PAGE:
Parents beware of electronic filing of homeschool forms in Arkansas

I should have written this sooner, as the deadline to file your Notice of Intent and Waiver forms in Arkansas is coming up on August 15. According to state law, you must have your form postmarked by midnight, August 15, in order to be in compliance with the law. Parents can hand deliver the forms to their local Superintendents office. Families new to homeschooling in Arkansas must hand deliver the forms. This year, parents can file the form onlineā€”I strongly advise against this.

 

I am not against the concept of electronic filing. Actually, it is a good idea. When this option first appeared, I was all for it. Finally, I thought, Arkansas is entering the 21st Century.

 

The parent instruction manual (32 pages) for the online filing option and the emails that are sent from the Arkansas Department of Education contain wording that gives the ADE the legal ability to approve or deny a homeschool application. Nothing in the homeschool law gives the ADE this power. The law specifically states that only the local Superintendent of Schools can deny a homeschool application if one of the following conditions are met:

 

1) The homeschool student must be transferring from public school to a homeschool AND one of the following:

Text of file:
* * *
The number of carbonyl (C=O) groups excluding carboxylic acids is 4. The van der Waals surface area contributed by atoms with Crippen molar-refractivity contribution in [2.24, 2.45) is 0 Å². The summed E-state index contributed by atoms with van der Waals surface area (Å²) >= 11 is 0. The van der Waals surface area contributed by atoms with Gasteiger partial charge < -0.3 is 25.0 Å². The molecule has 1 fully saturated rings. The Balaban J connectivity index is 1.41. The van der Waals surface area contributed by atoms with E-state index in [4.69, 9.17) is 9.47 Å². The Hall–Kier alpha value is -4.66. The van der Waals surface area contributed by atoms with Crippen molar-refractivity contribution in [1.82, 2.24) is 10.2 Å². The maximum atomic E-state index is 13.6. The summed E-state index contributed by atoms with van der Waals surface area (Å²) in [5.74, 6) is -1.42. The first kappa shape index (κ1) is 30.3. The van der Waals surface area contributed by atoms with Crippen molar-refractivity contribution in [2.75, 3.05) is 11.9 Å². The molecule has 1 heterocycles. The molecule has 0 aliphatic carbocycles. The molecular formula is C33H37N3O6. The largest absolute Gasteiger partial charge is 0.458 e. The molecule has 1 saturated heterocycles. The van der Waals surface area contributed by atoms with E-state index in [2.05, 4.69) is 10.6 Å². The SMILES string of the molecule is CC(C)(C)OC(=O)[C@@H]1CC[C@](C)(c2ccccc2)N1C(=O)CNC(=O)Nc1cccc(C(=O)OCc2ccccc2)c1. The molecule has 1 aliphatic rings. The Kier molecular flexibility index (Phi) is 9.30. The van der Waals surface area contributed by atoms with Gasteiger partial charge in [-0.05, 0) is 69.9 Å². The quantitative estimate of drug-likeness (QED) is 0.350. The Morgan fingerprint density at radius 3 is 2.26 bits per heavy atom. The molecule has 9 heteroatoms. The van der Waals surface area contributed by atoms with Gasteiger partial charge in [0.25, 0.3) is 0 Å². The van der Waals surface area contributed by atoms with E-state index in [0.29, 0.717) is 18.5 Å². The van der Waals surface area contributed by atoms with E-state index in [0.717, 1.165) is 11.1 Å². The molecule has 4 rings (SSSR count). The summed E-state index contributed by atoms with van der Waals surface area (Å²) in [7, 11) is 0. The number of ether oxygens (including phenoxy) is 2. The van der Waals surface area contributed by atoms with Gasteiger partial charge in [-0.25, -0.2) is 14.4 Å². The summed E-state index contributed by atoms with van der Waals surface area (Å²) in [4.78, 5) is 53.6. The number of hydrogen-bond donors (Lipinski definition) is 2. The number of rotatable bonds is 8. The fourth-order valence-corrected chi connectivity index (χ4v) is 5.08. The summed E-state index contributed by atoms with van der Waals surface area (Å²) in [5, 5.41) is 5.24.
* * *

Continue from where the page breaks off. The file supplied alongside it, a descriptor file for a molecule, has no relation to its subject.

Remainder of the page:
• The student is currently under disciplinary action and that action has not been completed or the student has been expelled.
  • Or, The student has chronic attendance and discipline problems and the Superintendent of Schools believes the parents are attempting to circumvent truancy laws.
  • Or, there is a person living in the household who is required to register with the National Sex Offender Database. This does not apply if the person being homeschooled is the offender.

 

If a parent is not transferring from a public school to homeschool during the year, then the above situations do not apply (except for the sex offender criteria.) As long as a parent files by August 15 for the first semester, December 15 for the second semester or files within 30 days of moving into the state, then there is no waiting period or approval period.

 

Second, the law states that all new homeschoolers must hand deliver their forms to their local Superintendent of Schools. Online filing is not hand delivering. This is a change in the law and it must go through proper channels to have this changed.

 

Do not file online this year. Doing so gives the ADE the ability to change the law by default. Make the ADE go through proper legislative channels to change the homeschool law. Too many of us have had to fight too hard for too long to see our right to homeschool be taken from us without a legal fight. Keep the ADE within its legal guidelines. Until the wording in all communications from the ADE is changed or until they post a public notice or press release on their website stating that they are not approving homeschools and this is indeed an error in wording, I strongly advise homeschool parents to file by mail or in person. Do not file your forms electronically this year.

 

–Lynda

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Posted on 13 August '13 by , under Arkansas homeschool requirements, Homeschool Politics, News, Politics.

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